How Fish Control Microbes Through Their Gills

How Fish Control Microbes Through Their Gills

In a new study published in the journal Nature Communications, researchers reveal that fish induce production of a particular antibody in their gills in response to pathogen exposure. In addition, the researchers found that the gills' microbiota is coated with this same antibody, an immunoglobulin called IgT. Prior to this study, it was thought that only mammals had such a refined local mucosal immune response.

Because gills are respiratory organs that are considered a mucosal surface, the researchers wanted to see if similar immune defense mechanisms were present there. To investigate, they first examined the gill mucus of rainbow trout and found IgT was abundant, though other immunoglobulins, IgD and IgM, were also present. Examining the gill microbiota, they found that IgT was the primary antibody coating bacteria in the gills, consistent with the team's earlier findings in fish skin and gut.

To see if this prevalence indicated a role for IgT in responding to pathogens in the gills, the researchers exposed the trout to a parasite that causes white spot disease, a common infection in farmed, pet and wild fish that particularly targets the skin and gills.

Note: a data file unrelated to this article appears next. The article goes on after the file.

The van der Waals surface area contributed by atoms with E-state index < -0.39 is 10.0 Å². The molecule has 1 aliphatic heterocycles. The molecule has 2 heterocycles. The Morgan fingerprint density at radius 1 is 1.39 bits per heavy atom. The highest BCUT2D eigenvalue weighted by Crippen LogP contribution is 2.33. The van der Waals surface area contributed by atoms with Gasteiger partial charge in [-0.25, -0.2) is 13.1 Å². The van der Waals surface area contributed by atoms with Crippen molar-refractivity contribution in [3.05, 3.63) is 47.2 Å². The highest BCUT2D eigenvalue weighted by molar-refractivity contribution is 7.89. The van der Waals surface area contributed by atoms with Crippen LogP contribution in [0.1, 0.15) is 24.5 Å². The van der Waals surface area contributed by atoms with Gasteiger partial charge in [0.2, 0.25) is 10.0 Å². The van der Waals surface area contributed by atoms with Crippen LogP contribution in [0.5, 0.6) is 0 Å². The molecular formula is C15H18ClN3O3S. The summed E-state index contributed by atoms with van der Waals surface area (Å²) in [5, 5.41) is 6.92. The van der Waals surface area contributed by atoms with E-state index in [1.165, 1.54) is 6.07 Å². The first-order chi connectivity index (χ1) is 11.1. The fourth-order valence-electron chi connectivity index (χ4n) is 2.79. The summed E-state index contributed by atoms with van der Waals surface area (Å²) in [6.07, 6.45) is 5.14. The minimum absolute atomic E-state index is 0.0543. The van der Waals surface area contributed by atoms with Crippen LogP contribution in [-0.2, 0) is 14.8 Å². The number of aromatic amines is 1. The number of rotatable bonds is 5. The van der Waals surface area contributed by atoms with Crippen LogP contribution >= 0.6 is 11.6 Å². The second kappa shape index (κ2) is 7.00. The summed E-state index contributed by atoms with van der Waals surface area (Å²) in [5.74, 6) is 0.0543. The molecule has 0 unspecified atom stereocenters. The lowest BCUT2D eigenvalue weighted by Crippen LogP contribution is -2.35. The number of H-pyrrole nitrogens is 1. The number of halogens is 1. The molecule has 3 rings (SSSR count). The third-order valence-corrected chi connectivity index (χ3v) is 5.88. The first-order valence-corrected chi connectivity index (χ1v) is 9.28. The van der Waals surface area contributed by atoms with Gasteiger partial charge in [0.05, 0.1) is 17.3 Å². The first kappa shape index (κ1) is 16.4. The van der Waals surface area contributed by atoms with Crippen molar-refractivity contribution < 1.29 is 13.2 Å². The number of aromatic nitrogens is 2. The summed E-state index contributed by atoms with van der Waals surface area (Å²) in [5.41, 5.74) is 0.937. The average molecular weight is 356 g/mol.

A few weeks after the infection, the team surveyed parasites left in the gills and found them overwhelming coated with IgT; only a few had some IgM coating them, and no IgD-coated parasites could be detected. Fish that survived infection also had a significant increase in IgT-producing B cells in their gills, an additional sign that the IgT response was a key to fighting the parasite.

The team observed a similar response after fish were exposed to a different pathogen, the bacterium Flavobacterium columnare, which affects the skin and gills and is a leading cause of death in farmed and wild freshwater fish.

Further experiments confirmed that these increases in IgT and IgT-producing B cells were specific to the gills and not the result of a systemic increase in production, showing for the first time that a non-mammalian species can locally induce a dedicated mucosal immune response.

From an evolutionary perspective, the findings reveal that sophisticated immune defense mechanisms in respiratory surfaces came about very early in vertebrate evolution.